The CFTV design has evolved into the version, 20, shown in FIG. 2. The substrate has duplicate test patterns with line width-to-pad radius ratios (d/r) of 0.25, 0.5, 0.75, and 1.0. The pad radius was held constant at 0.040", with line widths ranging from 0.010 to 0.040". The line length (or maximum possible capillary flow) was 1.5". One millimeter (1.0 mm) reference marks were also patterned onto the TVs and were used as calibration or datum points during video image analysis of the floated coupons. Buss bars 16 and connecting conductive lines 18 between test patterns were also incorporated into the TV design for depositing other surface finishes (e.g., Ni, Sn, and Au). Free surface spread tests were conducted with a single CFTV. Restricted capillary flow between controlled gaps can be evaluated by stacking two TVs together ("doubled" TVs) and maintaining a constant gap with corner shims.
Soldermask and organic solderability preservative (OSP) are other PWB surface features that can be applied to the CFTV. Three CFTV sets having a Cu surface finish with a benzotriazole-based OSP coating were fabricated for initial testing. The sets differed only in the application of soldermask (none, 0.001" or 0.003" thick). Soldermask was applied by liquid photo imaging (0.001") or with dry film photoresist (0.003"). The board vendor applied the OSP coating before shipping to retain solder wettability during subsequent storage and handling.
Preliminary CFTV wetting experiments were conducted with eutectic Sn--Pb (63Sn-37Pb, wt. %) solder paste and pellets. The paste consisted of 85% solder and the balance rosin mildly activated (RMA) flux and carrier. RMA liquid flux and solder pellets were also applied to the CFTV before testing. The liquid flux was diluted 1:1 with isopropyl alcohol yielding a nominal 25% solids flux. The CFTV samples were cleaned before solder floating per the following procedure. Baseline samples were degreased in trichloroethylene, followed by a rinse in isopropyl alcohol. The substrates were then cleaned in a 10% HCl and deionized water solution for 3 minutes to remove the vendor applied OSP, rinsed in hot tap water, rinsed in deionized water, rinsed in isopropyl alcohol, and finally blown dry with technical grade nitrogen gas. Since most commercial precleaners are based on proprietary chemistries that are routinely changed, precleaning standardization is very important. The above technique provides a consistent method for preparing uniform Cu test surfaces.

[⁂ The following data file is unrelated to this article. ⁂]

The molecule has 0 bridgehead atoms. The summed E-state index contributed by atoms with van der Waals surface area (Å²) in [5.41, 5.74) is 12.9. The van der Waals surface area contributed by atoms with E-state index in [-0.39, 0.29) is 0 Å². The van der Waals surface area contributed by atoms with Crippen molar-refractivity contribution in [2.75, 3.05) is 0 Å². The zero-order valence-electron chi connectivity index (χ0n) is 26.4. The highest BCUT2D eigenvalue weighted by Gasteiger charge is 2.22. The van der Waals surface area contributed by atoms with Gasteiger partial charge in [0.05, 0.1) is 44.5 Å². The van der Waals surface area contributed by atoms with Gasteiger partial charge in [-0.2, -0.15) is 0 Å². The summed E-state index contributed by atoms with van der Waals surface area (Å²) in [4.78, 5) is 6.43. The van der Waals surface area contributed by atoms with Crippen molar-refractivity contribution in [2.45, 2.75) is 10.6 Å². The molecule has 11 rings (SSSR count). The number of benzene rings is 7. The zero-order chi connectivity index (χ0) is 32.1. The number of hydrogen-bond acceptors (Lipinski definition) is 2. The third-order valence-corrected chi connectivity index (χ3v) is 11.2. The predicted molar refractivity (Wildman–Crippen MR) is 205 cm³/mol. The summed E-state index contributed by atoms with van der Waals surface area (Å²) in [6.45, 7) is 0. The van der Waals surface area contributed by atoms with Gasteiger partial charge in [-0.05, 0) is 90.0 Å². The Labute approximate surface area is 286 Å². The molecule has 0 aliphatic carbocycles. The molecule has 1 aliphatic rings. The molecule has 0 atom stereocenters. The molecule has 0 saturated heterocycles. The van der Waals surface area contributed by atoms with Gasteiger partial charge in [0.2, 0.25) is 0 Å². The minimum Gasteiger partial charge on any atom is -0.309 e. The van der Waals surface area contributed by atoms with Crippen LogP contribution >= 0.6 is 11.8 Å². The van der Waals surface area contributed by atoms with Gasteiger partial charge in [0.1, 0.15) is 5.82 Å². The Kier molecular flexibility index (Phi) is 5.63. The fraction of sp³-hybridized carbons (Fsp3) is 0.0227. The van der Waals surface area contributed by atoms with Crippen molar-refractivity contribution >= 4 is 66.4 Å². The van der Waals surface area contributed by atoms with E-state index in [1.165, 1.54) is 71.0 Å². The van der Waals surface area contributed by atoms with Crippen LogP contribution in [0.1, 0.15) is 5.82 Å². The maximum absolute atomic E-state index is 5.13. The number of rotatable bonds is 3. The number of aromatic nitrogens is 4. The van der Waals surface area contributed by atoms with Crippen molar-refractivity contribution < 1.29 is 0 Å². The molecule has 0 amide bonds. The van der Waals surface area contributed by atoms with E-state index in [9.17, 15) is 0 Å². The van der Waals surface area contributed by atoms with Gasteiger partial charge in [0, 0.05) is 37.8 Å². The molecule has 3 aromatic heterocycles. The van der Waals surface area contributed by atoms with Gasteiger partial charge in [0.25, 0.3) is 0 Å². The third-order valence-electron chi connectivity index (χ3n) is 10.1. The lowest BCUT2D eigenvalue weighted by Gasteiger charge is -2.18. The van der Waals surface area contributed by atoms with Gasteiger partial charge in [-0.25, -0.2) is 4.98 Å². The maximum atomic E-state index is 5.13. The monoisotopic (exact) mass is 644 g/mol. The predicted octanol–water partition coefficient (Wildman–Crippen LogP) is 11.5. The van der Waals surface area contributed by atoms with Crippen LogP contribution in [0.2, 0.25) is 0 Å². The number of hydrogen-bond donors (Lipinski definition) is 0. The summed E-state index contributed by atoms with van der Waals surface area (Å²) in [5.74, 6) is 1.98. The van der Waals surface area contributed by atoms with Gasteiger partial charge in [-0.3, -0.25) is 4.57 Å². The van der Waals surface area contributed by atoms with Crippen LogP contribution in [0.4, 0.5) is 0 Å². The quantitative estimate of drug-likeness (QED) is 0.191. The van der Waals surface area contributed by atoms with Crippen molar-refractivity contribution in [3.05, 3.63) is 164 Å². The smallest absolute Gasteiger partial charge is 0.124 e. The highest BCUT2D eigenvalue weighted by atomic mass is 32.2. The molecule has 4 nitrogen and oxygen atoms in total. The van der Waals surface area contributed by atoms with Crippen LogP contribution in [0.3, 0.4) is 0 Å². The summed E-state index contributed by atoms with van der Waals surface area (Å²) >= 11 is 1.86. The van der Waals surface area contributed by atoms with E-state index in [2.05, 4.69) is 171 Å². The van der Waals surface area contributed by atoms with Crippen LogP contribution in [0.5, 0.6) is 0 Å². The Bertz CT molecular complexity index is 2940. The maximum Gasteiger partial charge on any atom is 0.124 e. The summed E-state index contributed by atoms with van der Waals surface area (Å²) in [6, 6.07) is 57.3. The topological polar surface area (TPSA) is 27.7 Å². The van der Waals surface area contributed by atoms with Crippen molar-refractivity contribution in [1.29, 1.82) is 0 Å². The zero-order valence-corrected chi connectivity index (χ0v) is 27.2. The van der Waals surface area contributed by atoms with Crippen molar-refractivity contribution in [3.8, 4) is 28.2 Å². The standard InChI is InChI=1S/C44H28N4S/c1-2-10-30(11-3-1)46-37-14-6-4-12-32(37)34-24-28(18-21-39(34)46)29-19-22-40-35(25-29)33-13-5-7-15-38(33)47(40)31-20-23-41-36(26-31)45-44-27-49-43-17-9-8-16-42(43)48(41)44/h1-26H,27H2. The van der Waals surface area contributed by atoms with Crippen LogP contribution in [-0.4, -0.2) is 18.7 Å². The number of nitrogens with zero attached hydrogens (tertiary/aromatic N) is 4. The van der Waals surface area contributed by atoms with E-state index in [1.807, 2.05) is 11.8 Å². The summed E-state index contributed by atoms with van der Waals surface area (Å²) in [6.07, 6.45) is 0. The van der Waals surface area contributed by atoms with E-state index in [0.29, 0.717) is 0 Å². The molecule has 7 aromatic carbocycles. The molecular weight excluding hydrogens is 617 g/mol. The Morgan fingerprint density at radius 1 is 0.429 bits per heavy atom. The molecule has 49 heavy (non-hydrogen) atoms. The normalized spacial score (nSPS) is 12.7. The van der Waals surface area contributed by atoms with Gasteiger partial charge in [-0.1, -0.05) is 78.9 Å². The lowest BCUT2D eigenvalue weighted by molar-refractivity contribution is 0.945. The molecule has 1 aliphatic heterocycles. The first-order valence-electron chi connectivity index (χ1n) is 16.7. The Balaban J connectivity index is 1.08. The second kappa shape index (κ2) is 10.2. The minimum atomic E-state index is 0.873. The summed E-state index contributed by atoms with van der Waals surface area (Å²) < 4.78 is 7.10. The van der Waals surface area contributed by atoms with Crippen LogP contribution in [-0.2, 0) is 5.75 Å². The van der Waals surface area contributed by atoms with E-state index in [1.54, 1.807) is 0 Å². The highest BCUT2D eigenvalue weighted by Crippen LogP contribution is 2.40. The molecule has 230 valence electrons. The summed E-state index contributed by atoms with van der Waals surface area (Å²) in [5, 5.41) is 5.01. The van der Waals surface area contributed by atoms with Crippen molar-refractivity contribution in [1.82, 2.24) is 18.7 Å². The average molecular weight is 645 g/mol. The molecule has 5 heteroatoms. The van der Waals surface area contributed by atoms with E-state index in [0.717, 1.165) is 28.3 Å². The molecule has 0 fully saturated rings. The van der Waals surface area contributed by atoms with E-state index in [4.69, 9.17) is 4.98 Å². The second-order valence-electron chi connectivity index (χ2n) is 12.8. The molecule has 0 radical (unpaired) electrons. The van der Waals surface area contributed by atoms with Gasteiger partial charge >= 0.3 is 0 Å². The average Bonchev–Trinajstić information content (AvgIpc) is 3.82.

Test specimens were coated with flux following the precleaning step. TVs were gently agitated in a flux bath for 5 to 10 seconds. After slow withdrawal from the flux, the TVs were held vertically for approximately 15 seconds and blotted along their bottom edges to remove excess flux. After fluxing and draining, solder pellets or paste were placed on each TV pad 14 per the following procedure: (a) solder pellets of known weight were dipped in flux and placed immediately on the fluxed CFTV pads or (b) solder paste was applied to the fluxed CFTVs with a dispensing gun; the dispensed paste was accurately measured (.+-.0.1 mg) by taring out the TV's pre-weight on an analytical balance and then weighing the TV after applying the solder paste.
CFTV preheating was not done during preliminary testing, since typical reflow soldering equipment was not available and reproducing a reflow profile was not possible. A flux predry was not considered during initial CFTV testing. As tests were conducted, however, a hold period before solder floating was found to significantly improve test consistency by vaporizing the alcohol carrier of the flux. The effects of flux drying will be discussed below in more detail.
CFTV tests were conducted by floating samples on a standard thermostatically controlled solder pot. The total surface area of the solder bath was sufficiently large enough to avoid touching the sides of the solder pot. Test temperatures were maintained within .+-.2.degree. C. The nominal baseline test temperature was 245.degree. C. CFTVs were initially floated for 60 seconds, and subsequently for longer times (90-120 seconds) to capture the complete wetting event. A minimum of 15-25 seconds typically elapsed before the applied solder melted. Samples were carefully removed from the solder bath after testing to minimize agitation of the molten solder on the TV. This was accomplished by holding the TV in a horizontal position until the solder solidified. Flux residues were then removed by rinsing with trichloroethylene.